Break the news, Dennis!
Yes, Soho the Dog HQ is moving again, this time back to my original, once-familiar, probably-not-all-that-familiar-anymore hometown. Come mid-October, at least I won’t have to mail-order poppy-seed hot dog buns. (The move is occasioned by my wife—still and always the brains of this operation—landing a new job at Chicago Public Media. I myself will be doing… something or other.)
This, of course, will also mark a fond, albeit oddly liminal, farewell to Washington, D.C. It’s strange to move somewhere new, just start to find your footing, and then watch as a pandemic shuts everything down and your sense of place shrinks to something not much larger than your house. But even if my experience of public, monumental D.C. was curtailed, I will still miss the merits of quotidian, lived-in D.C.—the subtleties of neighborhood, the piecemeal assembly of a roster of favorite takeout, the surprising amount of primordial nature still tucked in the odd corners of the district, the serendipitous counterpoint of friends and acquaintances, both tied-down and transient in a peculiarly-D.C way.
(On the other hand: the weather here in August? I, um, appreciate it, but I won’t miss it.)
The philosopher Jean-Luc Nancy died last month. I came to Nancy’s work late, only after meeting filmmaker and fellow Radcliffe Fellow Phillip Warnell, who collaborated with Nancy on three wonderful-in-every-sense films: The Flying Proletarian, Ming of Harlem, and Outlandish: Strange Foreign Bodies (the latter leaving a small but crucial mark on my Horror of Fang Rock analysis). In short order, I read everything of Nancy’s in English I could find. The effect was rather like meeting someone who had thought about a lot of the same things I had always thought about, but had gotten closer than I ever would to their essence while seeming to expend far less effort. But what I found most compelling about Nancy’s writing and thinking was how he, tacitly or otherwise, acknowledged that language could only get you so far in expressing an idea, that there was always going to be a gap—and how he actually leveraged that gap in both analytical and expressive ways.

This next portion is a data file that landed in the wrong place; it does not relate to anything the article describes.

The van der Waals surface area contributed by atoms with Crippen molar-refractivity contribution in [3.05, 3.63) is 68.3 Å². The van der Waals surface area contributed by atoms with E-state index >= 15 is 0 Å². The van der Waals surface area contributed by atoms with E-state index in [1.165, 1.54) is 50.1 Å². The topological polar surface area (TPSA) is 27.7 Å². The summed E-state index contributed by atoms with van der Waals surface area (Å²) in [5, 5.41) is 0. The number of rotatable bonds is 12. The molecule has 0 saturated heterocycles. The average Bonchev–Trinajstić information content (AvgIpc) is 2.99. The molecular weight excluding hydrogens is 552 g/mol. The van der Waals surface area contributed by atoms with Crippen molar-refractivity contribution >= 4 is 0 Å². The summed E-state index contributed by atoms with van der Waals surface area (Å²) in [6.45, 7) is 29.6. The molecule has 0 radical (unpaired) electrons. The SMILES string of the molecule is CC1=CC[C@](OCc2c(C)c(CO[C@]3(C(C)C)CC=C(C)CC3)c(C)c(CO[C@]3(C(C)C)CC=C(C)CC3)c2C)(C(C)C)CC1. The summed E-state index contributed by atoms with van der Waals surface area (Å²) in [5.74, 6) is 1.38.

A compact but consistently effervescent collection of Nancy’s writing on music has been translated into English by Charlotte Mandell under the title Listening. I think about this passage a lot.
It is not a hearer, then, who listens, and it matters little whether or not he is musical. Listening is musical when it is music that listens to itself. It returns to itself, it reminds itself of itself, and it feels itself as resonance itself: a relationship to self deprived, stripped of all egoism and all ipseity. Not “itself,” or the other, or identity, or difference, but alteration and variation, the modulation of the present that changes it in expectation of its own eternity, always imminent and always deferred, since it is not in any time. Music is the art of making the outside of time return to every time, making return to every moment the beginning that listens to itself beginning and beginning again. In resonance the inexhaustible return of eternity is played—and listened to.